Wales.

  • Mr Ed

    3. The Human Rights Conventiom has nothing to do with the European Union .

    In origin, yes, but that is beside the point. A horse has nothing to do with a cart in origin, but the two can be coupled together. Would you say that the cart has nothing to do with the horse if the horse is pulling it along?

    Article 6 (3) of the Treaty of Lisbon provides that the provisions of the ECHR (or as it was called here the ECPHRFF) constitute general principles of EU law:

    3. Fundamental rights, as guaranteed by the European Convention for the Protection of Human Rights and Fundamental Freedoms and as they result from the constitutional traditions common to the Member States, shall constitute general principles of the Union’s law.

    So to say that the Human Rights Convention has nothing to do with the European Union is not accurate, the European Union has adopted the Convention as part of the general principles of the Union’s law, so the two are inextricably linked.

  • James Hargrave

    Wales – though not if the dross who have formed the various post-devolution pseudo-governments in Cardiff Bay (one place one hopes for a rising sea level but the barrier will prevent it) get their itchy little fingers on the ‘administration of justice’. The devil makes work for idle hands and heads (brains would be inappropriate), and sure enough…

    Now if we brought back Great Sessions and had a Council for Wales run from somewhere not in hock to either the South Wales Tafia or the Welsh language loons – i.e. Ludlow…

  • pete

    The problem we have is that progressive authoritarianism appeals to both the Guardian/BBC mindset and to the people who run big business.

    They see it as an advantage of EU membership, not a drawback, as they will be the ones doing the bossing about.

  • Paul Marks

    Good post Natalie.

    The obsession with immigration (thanks for nothing Mr Farage – actually I am NOT a “free migration” person, but not a am I obssessed with one matter at the expense of everything else) is allowing the Leave campaign to be labelled as racist and so on – whereas it is really about many basic legal principles.

    And Mr Ed is quite correct – whilst the European Human Rights charter and “Human Rights Court” started off as nothing to do with the EEC (as it then was) they have been incorporated into E.U. “law” and into the institutional requirements of the E.U.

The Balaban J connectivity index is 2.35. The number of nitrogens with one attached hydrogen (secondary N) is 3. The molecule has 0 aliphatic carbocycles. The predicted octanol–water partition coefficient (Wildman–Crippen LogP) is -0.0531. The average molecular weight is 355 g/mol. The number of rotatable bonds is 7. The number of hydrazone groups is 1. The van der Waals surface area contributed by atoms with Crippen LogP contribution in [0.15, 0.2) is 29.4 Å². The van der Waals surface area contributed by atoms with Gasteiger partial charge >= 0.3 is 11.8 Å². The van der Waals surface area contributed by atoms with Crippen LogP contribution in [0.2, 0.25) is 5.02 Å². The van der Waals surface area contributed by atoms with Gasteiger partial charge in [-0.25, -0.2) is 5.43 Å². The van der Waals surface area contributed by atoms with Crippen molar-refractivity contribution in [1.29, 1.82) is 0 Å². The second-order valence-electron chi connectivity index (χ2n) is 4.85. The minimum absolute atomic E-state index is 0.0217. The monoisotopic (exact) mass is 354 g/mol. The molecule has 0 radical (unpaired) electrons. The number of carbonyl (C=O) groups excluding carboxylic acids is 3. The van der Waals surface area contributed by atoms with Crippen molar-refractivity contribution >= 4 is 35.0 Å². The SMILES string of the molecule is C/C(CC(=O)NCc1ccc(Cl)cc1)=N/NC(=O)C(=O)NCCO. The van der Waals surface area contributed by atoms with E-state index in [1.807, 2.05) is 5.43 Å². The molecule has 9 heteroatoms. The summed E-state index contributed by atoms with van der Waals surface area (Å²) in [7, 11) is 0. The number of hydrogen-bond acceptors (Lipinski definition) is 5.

This has been true for years.

    The European Union is an extra layer of government (so for any supposedly “Classical Liberal” person to support it is demented) and it is an extra layer of government that works in a particularly toxic way upon this country – see the works of Christopher Booker (and many others) for the details of how this works.

    We have a once in a lifetime chance to get this island out of the E.U. Let us not mess it up by running a campaign obsessed with bashing Eastern Europeans.

  • Slartibartfarst

    @Perry de Havilland
    You quote (March 21, 2016 at 10:42 am) @Philippe Hermkens:

    2. Is It better to be judged in Sweden or in Walles?

    And then answer:

    Wales.

    I suspect that @Philippe Hermkens may have garbled the whole line (he seems to have trouble with the Shift key), and that what he meant to write may have been:

    2. Is It better to be judged in Sweden or by Wallies?

    – thus implying that the Swedes arguably maintain a higher standard of judgement than others.
    If that is the case, then I’m all for the Swedes, though I am somewhat surprised because, in my insularity, I had not realised they even had a justice system anymore – I thought it had been repealed, or something, the function having been moved into the Department of Social Services. Though perhaps they now have Shariah Law? I think, on balance, that could be a good thing. But we could probably easily establish whether they had gone Shariah, merely by a show of hands.

    Aside from that, I think the opening post is very interesting, and quite exciting. If anybody’s handing out cash to high risk startups, then I think I feel a startup coming on. Yay for the EU!
    Seriously though, I am now reconsidering my options. I think I might move back to the UK from sunny Australia. Ozzie lenders are a tight-fisted bunch, and they don’t protect one from terrorists the way the EU does.

  • Natalie Solent (Essex)

    Phillipe Hermkems writes, 2. Is It better to be judged in Sweden or in Walles ?